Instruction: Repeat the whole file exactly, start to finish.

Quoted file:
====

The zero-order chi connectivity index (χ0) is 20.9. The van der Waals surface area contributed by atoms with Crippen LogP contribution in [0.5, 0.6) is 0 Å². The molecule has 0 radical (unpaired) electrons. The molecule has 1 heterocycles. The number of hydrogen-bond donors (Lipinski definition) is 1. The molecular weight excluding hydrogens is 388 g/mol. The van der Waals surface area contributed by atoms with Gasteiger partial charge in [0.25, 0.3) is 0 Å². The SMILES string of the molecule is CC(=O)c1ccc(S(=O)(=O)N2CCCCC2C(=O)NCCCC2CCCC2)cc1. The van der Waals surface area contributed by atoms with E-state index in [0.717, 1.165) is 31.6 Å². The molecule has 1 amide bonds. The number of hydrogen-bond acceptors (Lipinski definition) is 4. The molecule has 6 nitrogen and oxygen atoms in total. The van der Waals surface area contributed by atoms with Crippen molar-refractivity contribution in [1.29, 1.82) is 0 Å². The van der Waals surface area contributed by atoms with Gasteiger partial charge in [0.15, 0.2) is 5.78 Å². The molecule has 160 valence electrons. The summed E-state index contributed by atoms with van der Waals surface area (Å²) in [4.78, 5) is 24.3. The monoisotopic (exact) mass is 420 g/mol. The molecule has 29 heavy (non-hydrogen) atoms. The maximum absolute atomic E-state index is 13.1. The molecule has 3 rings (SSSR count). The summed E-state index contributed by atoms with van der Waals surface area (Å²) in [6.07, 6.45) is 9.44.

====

The zero-order chi connectivity index (χ0) is 20.9. The van der Waals surface area contributed by atoms with Crippen LogP contribution in [0.5, 0.6) is 0 Å². The molecule has 0 radical (unpaired) electrons. The molecule has 1 heterocycles. The number of hydrogen-bond donors (Lipinski definition) is 1. The molecular weight excluding hydrogens is 388 g/mol. The van der Waals surface area contributed by atoms with Gasteiger partial charge in [0.25, 0.3) is 0 Å². The SMILES string of the molecule is CC(=O)c1ccc(S(=O)(=O)N2CCCCC2C(=O)NCCCC2CCCC2)cc1. The van der Waals surface area contributed by atoms with E-state index in [0.717, 1.165) is 31.6 Å². The molecule has 1 amide bonds. The number of hydrogen-bond acceptors (Lipinski definition) is 4. The molecule has 6 nitrogen and oxygen atoms in total. The van der Waals surface area contributed by atoms with Crippen molar-refractivity contribution in [1.29, 1.82) is 0 Å². The van der Waals surface area contributed by atoms with Gasteiger partial charge in [0.15, 0.2) is 5.78 Å². The molecule has 160 valence electrons. The summed E-state index contributed by atoms with van der Waals surface area (Å²) in [4.78, 5) is 24.3. The monoisotopic (exact) mass is 420 g/mol. The molecule has 29 heavy (non-hydrogen) atoms. The maximum absolute atomic E-state index is 13.1. The molecule has 3 rings (SSSR count). The summed E-state index contributed by atoms with van der Waals surface area (Å²) in [6.07, 6.45) is 9.44.